There’s a certain amount of irony in the fact that Boston’s Madhouse Motors is little more than a mile from Harvard University, as the contrast between the two couldn’t be more different. And while Harvard has a whole string of amazing medical firsts under its belt, we’ll take a bike like this over world-first kidney transplants and a cure for smallpox any day. Run by J. Shia along with an army of family and friends, they produce an esoteric range of customs and restorations, including choppers, Italian race bikes and this here BSA; a bike-meets-kinetic-art-piece they like to call ‘The Manipulated’.
“Lately, we have been swamped with work,” says J. “Madhouse is a full-time repair, fabrication and custom build shop. It can be a bit nuts, but since finishing the BSA I have been able to take some time off and enjoy the summer with my kiddo’. J says that the team and her work almost every day, so it’s nice to have the company in a healthy place where they can all get a break now and then.
“A few years ago, I was working in a carpentry shop. Nearly every day as I came in, I would eye a few bikes buried in the back corner that were covered in sawdust. I was constantly asking the building owner if I could buy them, specifically a ’71 BSA A65”. When J moved locations, she asked one more time and he finally said ‘yes’. “I brought it to my shop’s storage unit and didn’t touch it until committing to doing a build for Sturgis this year”.
“This bike was a collaborative effort with my build partner, Michael Ulman. The bike was inspired by the excitement of learning each other’s working styles, skills and blending them to create a single piece of work. We wanted to make a machine that perfectly represented both of our artistic aesthetics”.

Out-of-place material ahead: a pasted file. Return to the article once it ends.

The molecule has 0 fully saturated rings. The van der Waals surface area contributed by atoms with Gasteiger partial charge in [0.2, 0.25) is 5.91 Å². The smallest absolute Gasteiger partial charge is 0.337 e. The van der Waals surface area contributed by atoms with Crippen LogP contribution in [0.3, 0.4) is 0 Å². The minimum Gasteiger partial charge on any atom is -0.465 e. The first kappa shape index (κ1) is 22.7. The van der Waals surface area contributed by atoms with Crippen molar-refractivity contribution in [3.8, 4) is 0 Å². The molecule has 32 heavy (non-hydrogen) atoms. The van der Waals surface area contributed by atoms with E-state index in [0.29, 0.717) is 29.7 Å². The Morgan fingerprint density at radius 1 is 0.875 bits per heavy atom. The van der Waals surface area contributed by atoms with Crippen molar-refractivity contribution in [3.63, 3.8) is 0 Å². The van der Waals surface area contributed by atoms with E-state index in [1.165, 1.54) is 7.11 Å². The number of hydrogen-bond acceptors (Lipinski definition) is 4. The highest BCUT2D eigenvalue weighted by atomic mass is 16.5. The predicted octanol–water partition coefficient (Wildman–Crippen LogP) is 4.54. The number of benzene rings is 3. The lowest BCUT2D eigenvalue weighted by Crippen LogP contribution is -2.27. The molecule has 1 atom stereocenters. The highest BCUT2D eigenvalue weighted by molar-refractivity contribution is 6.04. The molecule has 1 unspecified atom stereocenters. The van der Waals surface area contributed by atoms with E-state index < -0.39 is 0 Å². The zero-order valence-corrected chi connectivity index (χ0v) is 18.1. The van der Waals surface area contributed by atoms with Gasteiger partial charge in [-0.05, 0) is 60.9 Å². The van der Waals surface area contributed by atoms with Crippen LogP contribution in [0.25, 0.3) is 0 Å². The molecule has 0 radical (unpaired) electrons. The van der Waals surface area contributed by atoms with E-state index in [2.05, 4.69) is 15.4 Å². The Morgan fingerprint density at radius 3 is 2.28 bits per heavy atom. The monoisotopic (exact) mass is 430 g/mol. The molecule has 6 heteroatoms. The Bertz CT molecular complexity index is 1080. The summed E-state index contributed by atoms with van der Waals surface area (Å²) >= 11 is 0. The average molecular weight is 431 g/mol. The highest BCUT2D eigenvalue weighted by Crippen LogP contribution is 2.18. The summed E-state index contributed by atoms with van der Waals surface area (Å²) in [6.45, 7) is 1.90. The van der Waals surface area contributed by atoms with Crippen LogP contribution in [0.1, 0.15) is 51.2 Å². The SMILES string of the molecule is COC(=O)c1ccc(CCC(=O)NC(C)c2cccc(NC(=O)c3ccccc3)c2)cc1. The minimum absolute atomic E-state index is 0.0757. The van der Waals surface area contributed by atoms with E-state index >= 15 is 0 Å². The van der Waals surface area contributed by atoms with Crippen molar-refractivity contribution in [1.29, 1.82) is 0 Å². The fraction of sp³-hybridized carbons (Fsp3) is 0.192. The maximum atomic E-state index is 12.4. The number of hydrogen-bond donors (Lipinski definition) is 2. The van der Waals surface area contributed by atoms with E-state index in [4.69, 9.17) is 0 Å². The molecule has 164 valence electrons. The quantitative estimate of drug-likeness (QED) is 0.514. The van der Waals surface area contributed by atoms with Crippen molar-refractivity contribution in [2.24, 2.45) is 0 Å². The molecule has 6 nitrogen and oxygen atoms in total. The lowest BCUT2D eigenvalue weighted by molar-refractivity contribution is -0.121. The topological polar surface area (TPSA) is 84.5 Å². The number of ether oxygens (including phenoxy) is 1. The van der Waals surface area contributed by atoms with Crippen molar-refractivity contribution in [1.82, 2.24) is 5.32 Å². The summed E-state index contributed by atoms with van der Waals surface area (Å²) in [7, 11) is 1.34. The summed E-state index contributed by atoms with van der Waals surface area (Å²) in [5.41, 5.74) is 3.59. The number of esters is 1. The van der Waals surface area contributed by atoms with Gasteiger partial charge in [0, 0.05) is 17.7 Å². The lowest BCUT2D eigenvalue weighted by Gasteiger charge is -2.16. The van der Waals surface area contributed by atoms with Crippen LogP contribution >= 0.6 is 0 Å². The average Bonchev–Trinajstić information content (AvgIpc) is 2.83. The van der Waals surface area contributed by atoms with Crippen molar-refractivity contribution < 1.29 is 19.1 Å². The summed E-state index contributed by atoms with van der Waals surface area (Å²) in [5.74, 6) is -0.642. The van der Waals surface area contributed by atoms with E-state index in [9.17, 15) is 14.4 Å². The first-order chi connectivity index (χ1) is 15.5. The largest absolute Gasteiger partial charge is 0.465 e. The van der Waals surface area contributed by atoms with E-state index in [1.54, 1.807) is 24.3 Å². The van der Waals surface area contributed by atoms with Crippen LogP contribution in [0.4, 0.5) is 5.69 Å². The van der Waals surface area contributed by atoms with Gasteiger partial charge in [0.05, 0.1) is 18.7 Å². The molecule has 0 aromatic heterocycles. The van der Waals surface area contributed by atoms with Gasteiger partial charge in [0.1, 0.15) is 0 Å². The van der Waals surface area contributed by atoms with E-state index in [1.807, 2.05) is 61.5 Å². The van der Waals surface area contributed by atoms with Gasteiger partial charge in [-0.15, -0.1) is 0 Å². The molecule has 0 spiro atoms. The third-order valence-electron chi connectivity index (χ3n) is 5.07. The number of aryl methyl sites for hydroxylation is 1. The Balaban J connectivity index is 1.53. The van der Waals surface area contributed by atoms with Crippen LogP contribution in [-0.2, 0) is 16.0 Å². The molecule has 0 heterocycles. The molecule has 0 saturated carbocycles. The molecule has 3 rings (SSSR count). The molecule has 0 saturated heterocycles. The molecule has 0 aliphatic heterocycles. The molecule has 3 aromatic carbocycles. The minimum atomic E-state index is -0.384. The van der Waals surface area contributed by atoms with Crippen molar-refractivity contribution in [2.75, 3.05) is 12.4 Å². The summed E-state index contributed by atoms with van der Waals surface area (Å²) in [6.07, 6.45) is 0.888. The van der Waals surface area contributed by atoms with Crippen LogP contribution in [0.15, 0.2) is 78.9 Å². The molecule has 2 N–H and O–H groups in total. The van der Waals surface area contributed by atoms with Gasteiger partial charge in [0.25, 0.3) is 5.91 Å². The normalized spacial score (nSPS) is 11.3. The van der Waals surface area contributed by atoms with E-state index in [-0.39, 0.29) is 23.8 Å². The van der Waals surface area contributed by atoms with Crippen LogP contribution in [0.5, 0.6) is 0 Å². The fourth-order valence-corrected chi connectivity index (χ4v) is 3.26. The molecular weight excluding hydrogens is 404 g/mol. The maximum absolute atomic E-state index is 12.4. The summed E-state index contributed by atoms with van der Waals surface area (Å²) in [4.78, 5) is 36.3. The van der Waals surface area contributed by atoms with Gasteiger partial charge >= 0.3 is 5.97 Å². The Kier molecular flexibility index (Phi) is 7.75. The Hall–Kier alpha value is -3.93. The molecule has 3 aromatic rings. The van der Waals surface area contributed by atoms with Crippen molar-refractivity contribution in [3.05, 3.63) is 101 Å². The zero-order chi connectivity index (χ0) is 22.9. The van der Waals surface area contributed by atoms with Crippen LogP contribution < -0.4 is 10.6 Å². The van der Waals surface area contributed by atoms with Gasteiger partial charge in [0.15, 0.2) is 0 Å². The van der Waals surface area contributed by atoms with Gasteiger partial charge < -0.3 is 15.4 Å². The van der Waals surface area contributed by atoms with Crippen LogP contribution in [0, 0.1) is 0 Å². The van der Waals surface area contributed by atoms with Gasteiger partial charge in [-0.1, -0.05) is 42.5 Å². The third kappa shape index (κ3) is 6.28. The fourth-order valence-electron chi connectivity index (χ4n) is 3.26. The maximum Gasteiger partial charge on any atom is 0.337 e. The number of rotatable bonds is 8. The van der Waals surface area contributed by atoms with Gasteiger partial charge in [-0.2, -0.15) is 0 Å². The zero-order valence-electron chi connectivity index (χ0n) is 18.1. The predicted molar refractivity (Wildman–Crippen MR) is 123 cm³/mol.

J started with a handful of preliminary drawings. Then, when Michael came on board, they spent a week sketching up some plans before really tearing into the bike. “Like most builds I do for customers, I addressed the stance of the machine first. And because this bike was a personal project, we set the stance and riding position to fit my body”.
[superquote]“We found ourselves making nearly everything out of unused parts, metal scrap and other objects from around my shop”.[/superquote]
“Factoring in the timeframe and a hilariously slim budget, we found ourselves making nearly everything out of unused parts, metal scrap and other objects from around my shop and Michael’s studio”. J would pitch ideas, they both would draw them and then they would use these found objects and repurpose them into functional parts of the machine.
“The rear cowl is a piece from a Boston drain. The primary chain and secondary drive are lubricated by chainsaw and hand pump oilers. The subframe and carb manifold tubing is made from chamfered handlebars. The exhaust is from 3 different pipes. The shift linkage is from an old Volvo and the brake arm and pull start are antique bolt cutter arms. We liked the idea of showing the build process, so we kept all the welds exposed and the patina as is”.
J says that the hardest part was the timeframe, as they were notified of the invite to Sturgis only a few months ago. “We wound up having around 60 days to tear down and rebuild the whole bike. Although we woke up early and worked late, we still found ourselves down to the wire to reach the deadline”.
[superquote]“It’s also great to finally to my own project that was created as a kinetic art piece rather than a product for a customer to ride daily”. [/superquote]
“What I like best about the finished bike, besides the pull start, is the overwhelming feeling of excitement both Mike and I have when we think about building more bikes like this together. It’s also great to finally to my own project that was created as a kind of kinetic art piece rather than a product for a customer to ride daily”. Needless to say, J is planning on doing a few more ‘manipulated’ builds of this style starting in the fall. We can’t wait.
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